Law students are aware that some of the casebooks they so carefully study come in a "Teacher's Edition." That edition is not for sale to students. The teacher's editions of casebooks run the gamut from perfunctory to works of art. The Holy Grail of Teacher's editions is the one for the Dukeminier & Krier property casebook; it is a book of its own: not only does it have the answers to all of the questions posed, it has explanations of them, as well as historical material, everything a neophyte professor needs to come across as an expert, and everything a student would need to ace the course.
Many other fields of education have teacher's editions too, and the same inhibitions on them falling into students' hands apply. That's where eBay comes into play. Just as book reviewers have historically sold to second hand bookstores copies sent by publishers, and disk jockeys the albums they are given, some professors have taken to selling the teacher's editions they receive. eBay now provides a vast market of eager students and perhaps others. Educational publishers don't like such sales, and are reported to be trying to prevent sales on eBay of them.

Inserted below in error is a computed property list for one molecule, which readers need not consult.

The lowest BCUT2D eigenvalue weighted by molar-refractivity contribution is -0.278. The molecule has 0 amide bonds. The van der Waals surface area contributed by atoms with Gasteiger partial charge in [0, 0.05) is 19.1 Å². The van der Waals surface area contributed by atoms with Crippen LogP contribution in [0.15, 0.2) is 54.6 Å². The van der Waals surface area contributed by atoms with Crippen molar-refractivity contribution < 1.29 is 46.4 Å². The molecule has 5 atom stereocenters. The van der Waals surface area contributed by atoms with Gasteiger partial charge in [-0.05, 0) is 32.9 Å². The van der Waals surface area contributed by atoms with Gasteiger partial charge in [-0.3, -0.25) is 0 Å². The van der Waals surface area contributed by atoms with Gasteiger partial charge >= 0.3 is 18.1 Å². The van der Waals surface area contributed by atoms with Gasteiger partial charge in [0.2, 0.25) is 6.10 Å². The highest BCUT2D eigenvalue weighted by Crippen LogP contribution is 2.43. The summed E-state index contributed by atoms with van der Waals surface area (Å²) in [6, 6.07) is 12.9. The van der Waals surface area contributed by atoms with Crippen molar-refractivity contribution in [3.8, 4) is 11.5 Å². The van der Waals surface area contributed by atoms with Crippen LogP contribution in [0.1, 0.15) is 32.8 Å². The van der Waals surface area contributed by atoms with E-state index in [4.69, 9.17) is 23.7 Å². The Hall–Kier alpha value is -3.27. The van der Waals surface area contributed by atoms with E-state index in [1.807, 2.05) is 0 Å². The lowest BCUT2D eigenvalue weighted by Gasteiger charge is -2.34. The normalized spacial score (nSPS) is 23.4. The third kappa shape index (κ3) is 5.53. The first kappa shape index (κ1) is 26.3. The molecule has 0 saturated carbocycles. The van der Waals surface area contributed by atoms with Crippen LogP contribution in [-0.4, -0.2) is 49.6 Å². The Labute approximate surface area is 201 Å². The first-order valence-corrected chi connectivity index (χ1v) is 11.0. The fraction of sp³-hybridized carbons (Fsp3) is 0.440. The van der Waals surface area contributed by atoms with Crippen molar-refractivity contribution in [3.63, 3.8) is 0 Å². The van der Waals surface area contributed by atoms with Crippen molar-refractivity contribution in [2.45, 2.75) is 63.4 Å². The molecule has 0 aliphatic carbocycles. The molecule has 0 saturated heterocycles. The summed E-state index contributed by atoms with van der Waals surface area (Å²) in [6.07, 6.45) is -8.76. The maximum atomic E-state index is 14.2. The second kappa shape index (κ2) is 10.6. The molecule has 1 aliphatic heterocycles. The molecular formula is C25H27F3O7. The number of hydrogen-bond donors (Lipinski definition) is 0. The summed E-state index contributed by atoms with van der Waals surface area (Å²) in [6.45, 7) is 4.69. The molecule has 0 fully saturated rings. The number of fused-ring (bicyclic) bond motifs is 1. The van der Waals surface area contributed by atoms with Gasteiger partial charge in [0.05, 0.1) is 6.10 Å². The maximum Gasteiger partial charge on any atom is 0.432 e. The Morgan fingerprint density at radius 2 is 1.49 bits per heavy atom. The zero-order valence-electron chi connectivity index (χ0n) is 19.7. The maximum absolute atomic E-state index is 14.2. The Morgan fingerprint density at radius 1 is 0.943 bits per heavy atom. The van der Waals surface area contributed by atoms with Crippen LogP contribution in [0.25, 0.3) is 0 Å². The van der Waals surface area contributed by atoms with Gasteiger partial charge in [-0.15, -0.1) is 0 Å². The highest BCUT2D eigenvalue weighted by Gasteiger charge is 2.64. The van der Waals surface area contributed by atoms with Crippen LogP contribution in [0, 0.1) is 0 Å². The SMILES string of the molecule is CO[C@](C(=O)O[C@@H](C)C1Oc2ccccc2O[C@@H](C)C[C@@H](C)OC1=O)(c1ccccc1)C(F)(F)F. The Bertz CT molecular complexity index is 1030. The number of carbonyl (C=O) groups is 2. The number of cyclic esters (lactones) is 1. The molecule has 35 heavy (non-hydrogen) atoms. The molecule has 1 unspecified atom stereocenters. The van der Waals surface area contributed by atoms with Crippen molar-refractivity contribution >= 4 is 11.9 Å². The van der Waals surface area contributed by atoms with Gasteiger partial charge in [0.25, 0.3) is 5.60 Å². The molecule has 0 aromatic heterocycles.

There are no special rules for the sale of teacher's editions. To begin with, the first sale doctrine doesn't require a sale; other countries more accurately describe it as the "exhaustion" doctrine: once the copyright owner has parted with title to the physical object, the copyright owner's rights over that copy are "exhausted" and anyone who lawfully possesses that object can do what they want with it in terms of distribution and display. So, if an educational publisher gives a teacher a teacher's edition rather than selling it, that fact doesn't matter. The teacher can sell it on eBay or wherever.
But what if the copy says, "Not for sale"? Many copies sent to book reviewers and to disk jockeys contain similar legends and can be found in second hand stores; I own a few myself that I have purchased. One would have to ask whether there is a contract under such circumstances to determine whether there is a breach of it, since the first sale doctrine does not apply to licensed only uses. There are reasons to be skeptical there is a license only in such a situation (it is, for example, highly unlikely the publisher has an expectation of getting the copy back in the event of a breach), but if there is a contract, it is only between the book publisher and the original teacher, not a reseller.